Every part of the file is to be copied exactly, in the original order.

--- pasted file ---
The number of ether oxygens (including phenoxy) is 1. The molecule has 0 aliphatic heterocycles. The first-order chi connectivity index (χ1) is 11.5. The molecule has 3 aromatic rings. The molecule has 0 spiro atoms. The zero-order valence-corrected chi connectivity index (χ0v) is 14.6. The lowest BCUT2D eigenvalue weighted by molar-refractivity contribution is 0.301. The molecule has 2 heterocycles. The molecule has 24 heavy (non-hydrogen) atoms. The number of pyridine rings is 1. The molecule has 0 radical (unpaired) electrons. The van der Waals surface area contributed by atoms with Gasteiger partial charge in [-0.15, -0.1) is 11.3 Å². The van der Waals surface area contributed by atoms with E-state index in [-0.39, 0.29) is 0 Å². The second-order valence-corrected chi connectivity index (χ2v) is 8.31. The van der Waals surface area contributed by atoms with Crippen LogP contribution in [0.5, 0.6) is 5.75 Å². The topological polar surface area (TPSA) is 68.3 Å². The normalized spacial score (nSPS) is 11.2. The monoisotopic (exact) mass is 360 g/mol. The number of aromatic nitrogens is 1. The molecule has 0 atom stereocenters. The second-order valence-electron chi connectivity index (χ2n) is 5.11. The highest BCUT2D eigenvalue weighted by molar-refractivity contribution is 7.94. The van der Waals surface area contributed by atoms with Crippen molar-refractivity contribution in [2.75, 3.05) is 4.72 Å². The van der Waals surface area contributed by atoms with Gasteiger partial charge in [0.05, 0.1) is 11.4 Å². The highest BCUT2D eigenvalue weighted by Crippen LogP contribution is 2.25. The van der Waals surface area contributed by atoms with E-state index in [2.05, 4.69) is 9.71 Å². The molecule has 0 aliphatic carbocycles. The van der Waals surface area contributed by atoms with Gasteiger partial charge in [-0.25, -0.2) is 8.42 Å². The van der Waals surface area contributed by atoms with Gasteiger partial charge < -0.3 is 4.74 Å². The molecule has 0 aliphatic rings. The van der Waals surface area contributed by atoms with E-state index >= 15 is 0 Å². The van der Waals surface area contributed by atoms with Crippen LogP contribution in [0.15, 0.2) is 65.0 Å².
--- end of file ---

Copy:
The number of ether oxygens (including phenoxy) is 1. The molecule has 0 aliphatic heterocycles. The first-order chi connectivity index (χ1) is 11.5. The molecule has 3 aromatic rings. The molecule has 0 spiro atoms. The zero-order valence-corrected chi connectivity index (χ0v) is 14.6. The lowest BCUT2D eigenvalue weighted by molar-refractivity contribution is 0.301. The molecule has 2 heterocycles. The molecule has 24 heavy (non-hydrogen) atoms. The number of pyridine rings is 1. The molecule has 0 radical (unpaired) electrons. The van der Waals surface area contributed by atoms with Gasteiger partial charge in [-0.15, -0.1) is 11.3 Å². The van der Waals surface area contributed by atoms with E-state index in [-0.39, 0.29) is 0 Å². The second-order valence-corrected chi connectivity index (χ2v) is 8.31. The van der Waals surface area contributed by atoms with Crippen LogP contribution in [0.5, 0.6) is 5.75 Å². The topological polar surface area (TPSA) is 68.3 Å². The normalized spacial score (nSPS) is 11.2. The monoisotopic (exact) mass is 360 g/mol. The number of aromatic nitrogens is 1. The molecule has 0 atom stereocenters. The second-order valence-electron chi connectivity index (χ2n) is 5.11. The highest BCUT2D eigenvalue weighted by molar-refractivity contribution is 7.94. The van der Waals surface area contributed by atoms with Crippen molar-refractivity contribution in [2.75, 3.05) is 4.72 Å². The van der Waals surface area contributed by atoms with Gasteiger partial charge in [0.05, 0.1) is 11.4 Å². The highest BCUT2D eigenvalue weighted by Crippen LogP contribution is 2.25. The van der Waals surface area contributed by atoms with E-state index in [2.05, 4.69) is 9.71 Å². The molecule has 0 aliphatic carbocycles. The van der Waals surface area contributed by atoms with Gasteiger partial charge in [-0.25, -0.2) is 8.42 Å². The van der Waals surface area contributed by atoms with Gasteiger partial charge < -0.3 is 4.74 Å². The molecule has 0 aliphatic rings. The van der Waals surface area contributed by atoms with E-state index >= 15 is 0 Å². The van der Waals surface area contributed by atoms with Crippen LogP contribution in [0.15, 0.2) is 65.0 Å².